MotoMatters.com wishes all of our readers a Happy New Year and all the best for a happy, healthy and successful 2012. We're grateful for all of the support our readers have given us throughout 2011, which has allowed us to continue to grow our audience and expand our coverage. We are especially grateful to the readers who have supported us financially, either by becoming subscribers or buying a calendar or t-shirt, and to the advertisers who have supported us throughout the year.
With major changes coming in both MotoGP and World Superbikes, we believe 2012 will be one of the most interesting and exciting years in recent motorcycle racing history, and we will be making a few changes to the site and hopefully adding resources to cover the world of international motorcycle racing in even more depth than we did in 2011. Here's to the New Year!
Testing the 2012 MotoGP bikes, when the series ups its capacity limit to 1000cc once again, has raised more questions than it has answered for the media and fans trying to follow the series. The first public test at Brno saw some promising results, with the Hondas and Yamahas fairly evenly matched, and the 1000cc bikes between 0.5 to 1 second faster than the 800s. But Brno has been the only public test, the others all being held behind closed doors - though journalists were present at the Misano test, that one being declared a private test only at the last minute when Honda and Ducati pulled out, leaving the track to Yamaha.
The times from the private tests have been much harder to track down, and though rumors have emerged from all sorts of sources, both verification or official confirmation have been absent. Journalists have been left to cast out their nets among their sources and try to make sense of the numbers being returned. It basically boils down to sifting through the times, and hazarding a guess as to which might be reliable and which are completely off base.
Mike Edwards set up MIST Suzuki back in 2005, and has been involved in motorcycle racing at the British national level and at the world level in the FIM Superstock series for many years. Throughout his years running the MIST Suzuki team, Edwards has gained a lot of insight into the underlying costs of motorcycle racing, and where savings can be made. With MSVR - the company which runs British Superbikes - set to publish the rules for the 2012 BSB series, including a raft of measures aimed at cutting costs, Edwards recently published a series of articles on the MIST Suzuki website on the cost aspect of racing, and where he believes costs could be saved. The articles have been reproduced below, with Edwards' kind permission.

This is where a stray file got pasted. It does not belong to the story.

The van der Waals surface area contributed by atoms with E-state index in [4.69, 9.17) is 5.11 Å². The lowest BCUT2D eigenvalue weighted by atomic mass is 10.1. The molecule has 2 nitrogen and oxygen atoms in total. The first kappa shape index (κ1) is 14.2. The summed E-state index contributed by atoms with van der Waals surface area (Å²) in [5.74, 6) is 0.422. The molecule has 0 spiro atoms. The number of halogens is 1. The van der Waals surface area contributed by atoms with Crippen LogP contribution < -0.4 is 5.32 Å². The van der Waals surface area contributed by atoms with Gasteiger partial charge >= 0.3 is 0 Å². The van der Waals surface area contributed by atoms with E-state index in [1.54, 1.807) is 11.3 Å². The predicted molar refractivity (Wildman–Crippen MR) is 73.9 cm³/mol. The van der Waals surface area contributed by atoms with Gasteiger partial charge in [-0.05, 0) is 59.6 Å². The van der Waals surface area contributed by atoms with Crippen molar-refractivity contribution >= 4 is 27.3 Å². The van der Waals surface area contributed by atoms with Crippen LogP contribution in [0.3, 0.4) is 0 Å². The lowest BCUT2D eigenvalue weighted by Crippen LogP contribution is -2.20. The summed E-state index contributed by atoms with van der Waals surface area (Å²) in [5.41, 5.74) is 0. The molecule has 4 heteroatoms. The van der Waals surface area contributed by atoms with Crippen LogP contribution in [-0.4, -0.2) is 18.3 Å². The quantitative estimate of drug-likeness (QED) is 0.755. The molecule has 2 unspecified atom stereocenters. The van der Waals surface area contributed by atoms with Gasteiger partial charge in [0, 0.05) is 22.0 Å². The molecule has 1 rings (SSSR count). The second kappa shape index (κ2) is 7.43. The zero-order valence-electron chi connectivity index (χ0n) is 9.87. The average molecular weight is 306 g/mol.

Racing Is Expensive
Racing is expensive. Get over it. Does it need to be as expensive as it is? Of course not, but it's a difficult balancing act.
For any SuperBike round you need rubber, lots of it. The regulations permit a total of eight front tyres and eleven rear tyres for each round. Some might be qualifying tyres, others wet or intermediates with the rest being whatever is required over the weekend. At £222 a pair it's not cheap, in fact it's very close to the cost to the trade price that any dealer can purchase them at, but they don't have to pay for a team of people support the racing and fit tyres to the never ending line of wheels over the race weekend.
MSVR, who run BSB events. have done well to reduce the fuel cost for 2011. The 2010 price was £3.79 per litre, or with the recent tax hike £3.87/L. Having said that why are racers still obliged to pay £3.59/L for the control race fuel? Sure, there is a cost associated with delivering it to the circuit and making it available in 25L drums but, after a back-to-back test at the end of the 2010 season, the 98 octane fuel from the local garage was found to offer a negligible power increase at just 40% of the cost. That's a significant amount.